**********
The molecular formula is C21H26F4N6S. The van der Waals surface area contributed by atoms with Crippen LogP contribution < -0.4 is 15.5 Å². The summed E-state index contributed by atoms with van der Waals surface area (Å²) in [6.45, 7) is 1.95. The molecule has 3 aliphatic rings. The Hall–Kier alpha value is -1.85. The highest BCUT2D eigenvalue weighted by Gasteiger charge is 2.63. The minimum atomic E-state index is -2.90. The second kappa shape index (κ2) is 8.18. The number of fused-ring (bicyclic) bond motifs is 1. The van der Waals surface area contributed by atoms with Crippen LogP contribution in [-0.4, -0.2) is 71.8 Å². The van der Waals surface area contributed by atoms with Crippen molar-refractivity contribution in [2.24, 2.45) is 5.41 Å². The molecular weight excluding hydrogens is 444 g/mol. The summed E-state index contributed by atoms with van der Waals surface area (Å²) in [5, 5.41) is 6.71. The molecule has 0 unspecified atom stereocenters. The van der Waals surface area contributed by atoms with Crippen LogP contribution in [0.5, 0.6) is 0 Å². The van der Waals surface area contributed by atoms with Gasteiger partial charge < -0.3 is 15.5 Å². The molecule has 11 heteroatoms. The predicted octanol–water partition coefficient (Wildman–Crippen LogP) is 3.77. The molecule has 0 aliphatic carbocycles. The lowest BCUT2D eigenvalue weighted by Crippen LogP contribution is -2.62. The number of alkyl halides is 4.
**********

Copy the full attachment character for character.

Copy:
The molecular formula is C21H26F4N6S. The van der Waals surface area contributed by atoms with Crippen LogP contribution < -0.4 is 15.5 Å². The summed E-state index contributed by atoms with van der Waals surface area (Å²) in [6.45, 7) is 1.95. The molecule has 3 aliphatic rings. The Hall–Kier alpha value is -1.85. The highest BCUT2D eigenvalue weighted by Gasteiger charge is 2.63. The minimum atomic E-state index is -2.90. The second kappa shape index (κ2) is 8.18. The number of fused-ring (bicyclic) bond motifs is 1. The van der Waals surface area contributed by atoms with Crippen LogP contribution in [-0.4, -0.2) is 71.8 Å². The van der Waals surface area contributed by atoms with Crippen molar-refractivity contribution in [2.24, 2.45) is 5.41 Å². The molecular weight excluding hydrogens is 444 g/mol. The summed E-state index contributed by atoms with van der Waals surface area (Å²) in [5, 5.41) is 6.71. The molecule has 0 unspecified atom stereocenters. The van der Waals surface area contributed by atoms with Crippen LogP contribution in [0.5, 0.6) is 0 Å². The van der Waals surface area contributed by atoms with Gasteiger partial charge < -0.3 is 15.5 Å². The molecule has 11 heteroatoms. The predicted octanol–water partition coefficient (Wildman–Crippen LogP) is 3.77. The molecule has 0 aliphatic carbocycles. The lowest BCUT2D eigenvalue weighted by Crippen LogP contribution is -2.62. The number of alkyl halides is 4.